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15 Greatest Madonna Non-Singles

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15 Greatest Madonna Non-Singles

Warner Bros.

15 Greatest Madonna Non-Singles

Madonna’s done it all. And we’ve pretty much covered it all. So when we sat down to decide the best way to celebrate the anniversary of Madonna’s debut album, released in 1983, we elected to dig up some of the forgotten or unheralded gems scattered liberally throughout her three-decade-spanning catalogue rather than predictably rank her best albums, singles, or videos—which we’ve more or less done on various other lists over the years anyway. With the exception of one B-side, one compilation cut, and one remix, all of our picks can be found on a Madonna studio album—a testament to the singer’s strength as an album artist, particularly in the ’90s. These are songs that, in a more adventurous world, could have been hits, and in some cases where the releases were nixed last minute, almost were, their breadth and depth reflective of an artist unwilling to allow herself to be defined. And just for shits and giggles, we ranked ’em.
 

Listen to Slant’s 25 Best Singles of 2016

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Listen to Slant’s 25 Best Singles of 2016
Listen to Slant’s 25 Best Singles of 2016

So many of the highlights and lowlights of the year in singles were, for better or worse, attuned to what feels like a worldwide drift toward maintaining one’s own financial and psychological (same diff) bottom line at the expense of anyone else’s. Beyoncé, of all performers, was far from immune, though her particular brand of exceptionalism continues to dress itself up in the finery of collective consciousness raising. Far more common were the unfussy, ruthlessly entertaining likes of Fifth Harmony speaking on behalf of Melania Trumps everywhere. Or Kanye West’s epic clapback against Taylor Swift, which in turn presaged his detour into the mental hospital, which we’ve now seen firsthand more or less counts as the first step in a presidential bid in 2020.

Watch Cate Blanchett’s Face Melt in John Hillcoat’s Music Video for Massive Attack’s “The Spoils”

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Watch Cate Blanchett’s Face Melt in John Hillcoat’s Music Video for Massive Attack’s “The Spoils”
Watch Cate Blanchett’s Face Melt in John Hillcoat’s Music Video for Massive Attack’s “The Spoils”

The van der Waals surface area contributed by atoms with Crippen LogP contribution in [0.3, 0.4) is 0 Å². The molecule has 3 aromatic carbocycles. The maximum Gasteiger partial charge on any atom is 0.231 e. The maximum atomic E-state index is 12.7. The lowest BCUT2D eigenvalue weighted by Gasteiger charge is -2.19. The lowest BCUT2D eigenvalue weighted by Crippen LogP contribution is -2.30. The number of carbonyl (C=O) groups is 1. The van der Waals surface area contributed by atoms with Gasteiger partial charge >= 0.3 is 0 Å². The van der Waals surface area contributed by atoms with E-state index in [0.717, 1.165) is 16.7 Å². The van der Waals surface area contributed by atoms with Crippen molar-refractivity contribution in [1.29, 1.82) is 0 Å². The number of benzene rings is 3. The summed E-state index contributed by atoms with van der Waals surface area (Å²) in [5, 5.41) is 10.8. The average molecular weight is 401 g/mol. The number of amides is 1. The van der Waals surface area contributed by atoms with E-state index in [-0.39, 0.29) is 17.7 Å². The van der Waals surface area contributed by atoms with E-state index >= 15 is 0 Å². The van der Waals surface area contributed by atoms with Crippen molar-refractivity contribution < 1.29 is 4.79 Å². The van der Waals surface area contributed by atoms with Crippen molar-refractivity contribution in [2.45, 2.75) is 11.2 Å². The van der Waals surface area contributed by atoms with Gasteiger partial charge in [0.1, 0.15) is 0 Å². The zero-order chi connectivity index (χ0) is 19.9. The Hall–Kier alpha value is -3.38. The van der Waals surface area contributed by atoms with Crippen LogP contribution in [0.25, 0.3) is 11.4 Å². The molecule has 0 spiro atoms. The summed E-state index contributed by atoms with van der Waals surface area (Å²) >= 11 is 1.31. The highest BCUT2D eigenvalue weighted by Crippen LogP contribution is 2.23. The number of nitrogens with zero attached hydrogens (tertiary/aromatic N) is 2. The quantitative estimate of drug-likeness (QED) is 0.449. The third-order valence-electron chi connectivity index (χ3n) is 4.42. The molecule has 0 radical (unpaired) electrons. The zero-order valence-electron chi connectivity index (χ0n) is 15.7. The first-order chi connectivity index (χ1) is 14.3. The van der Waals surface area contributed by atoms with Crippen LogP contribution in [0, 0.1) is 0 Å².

Director John Hillcoat, best known for his genre-driven films The Proposition, which was written by Nick Cave, and The Road, has enlisted two-time Oscar winner Cate Blanchett for his music video for Massive Attack’s “The Spoils,” the title track from the U.K. trip-hop pioneers’ new EP. The clip opens with a stark close-up of the Carol star donning minimal makeup; as the image slowly degrades, so does Blanchett’s famously steely face, first morphing into a plaster cast of her head before gradually turning into a mask with hollow eyes and a wig on top. Ultimately, the actress’s face is unrecognizable, as guest vocalist Hope Sandoval (of Mazzy Star fame) sings, “I somehow slowly love you/I wanna keep you the same.” By the video’s end, Blanchett has become a digitally rendered bust made of porous rock, eventually so eroded that any trace of her visage has vanished.

Luck Recap Season 1, Episode 1, "Pilot"

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Luck Recap: Season 1, Episode 1, “Pilot”

HBO

Luck Recap: Season 1, Episode 1, “Pilot”

Ace: Generally, how’d he look?

Gus: What do I know, Ace? All four of his legs reach the ground.

That exchange, between two of the leads on the new HBO series Luck, concerns Pint of Plain, the race horse that Chester “Ace” Bernstein (Dustin Hoffman) owns by way of his driver and bodyguard Gus Demetriou (Dennis Farina). Gus is fronting for Ace, who’s recently been released from prison and can’t legally own a horse until he’s off parole. But he knows as much about horse racing as most viewers probably do—which is to say, not much. Those expecting to get a primer on the sport will be disappointed by Luck’s first episode, written by creator David Milch (Deadwood) and directed by his co-executive producer, Michael Mann. But that’s not a criticism; what Milch and Mann have always been most effective at is getting to the substance of a specific subculture through stylistic means.